Americans of Japanese ancestry


"Americans of Japanese ancestry" or AJAs, is alternative term for "Japanese Americans," most commonly used in Hawai'i. The term came into widespread use during World War II, in the context of Americanization movements under martial law. In this context, the term was viewed as being more "American" than terms such as "Nisei" or "Sansei," which have roots in the Japanese language or than "Japanese American," since "Americans" was put first. Many observers credit the Japanese Americans in the 100th Infantry Battalion and 442nd Regimental Combat Team with popularizing the term.[1] The term is still used today in Hawai'i, most notably to refer to Japanese American baseball leagues (called "AJA Leagues") and Japanese American war veterans.[2]

For More Information

Kotani, Roland. The Japanese in Hawaii: A Century of Struggle. Honolulu: Hochi, Ltd., 1985.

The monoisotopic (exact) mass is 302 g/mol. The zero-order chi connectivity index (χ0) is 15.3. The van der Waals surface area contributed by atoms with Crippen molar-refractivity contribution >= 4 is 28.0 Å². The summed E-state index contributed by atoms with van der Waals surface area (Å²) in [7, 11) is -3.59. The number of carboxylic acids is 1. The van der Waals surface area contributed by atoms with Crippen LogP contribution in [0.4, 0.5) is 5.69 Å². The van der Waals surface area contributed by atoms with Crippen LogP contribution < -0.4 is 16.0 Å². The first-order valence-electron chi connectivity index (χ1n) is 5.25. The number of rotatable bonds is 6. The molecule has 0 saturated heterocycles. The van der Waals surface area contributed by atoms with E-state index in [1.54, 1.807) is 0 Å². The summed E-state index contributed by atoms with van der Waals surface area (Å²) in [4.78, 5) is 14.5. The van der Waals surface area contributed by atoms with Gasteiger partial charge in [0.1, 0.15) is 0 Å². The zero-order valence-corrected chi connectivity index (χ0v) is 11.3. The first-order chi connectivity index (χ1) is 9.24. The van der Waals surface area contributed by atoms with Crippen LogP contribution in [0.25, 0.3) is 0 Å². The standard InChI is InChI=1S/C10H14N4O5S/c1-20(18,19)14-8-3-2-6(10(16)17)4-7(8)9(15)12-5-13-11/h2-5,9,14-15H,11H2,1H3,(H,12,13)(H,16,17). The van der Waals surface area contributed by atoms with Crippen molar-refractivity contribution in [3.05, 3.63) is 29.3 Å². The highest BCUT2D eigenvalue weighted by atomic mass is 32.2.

Lind, Andrew W. Hawaii's Japanese: An Experiment in Democracy. Princeton: Princeton University Press, 1946.

Footnotes

  1. See for instance, Andrew W. Lind, Hawaii's Japanese: An Experiment in Democracy (Princeton: Princeton University Press, 1946), 130; Roland Kotani, The Japanese in Hawaii: A Century of Struggle (Honolulu: Hochi, Ltd., 1985), 92; and Yukiko Kimura, Issei: Japanese Immigrants in Hawaii (Honolulu: University of Hawaii Press, 1988), xv.
  2. See for instance http://ajabaseball.com/; Michael M. Okihiro, AJA Baseball in Hawaii: Ethnic Pride and Tradition (Honolulu: Hawaii Hochi, Ltd., 1999) or http://www.ajawarvets.org/mainmenu.cfm?stg=home.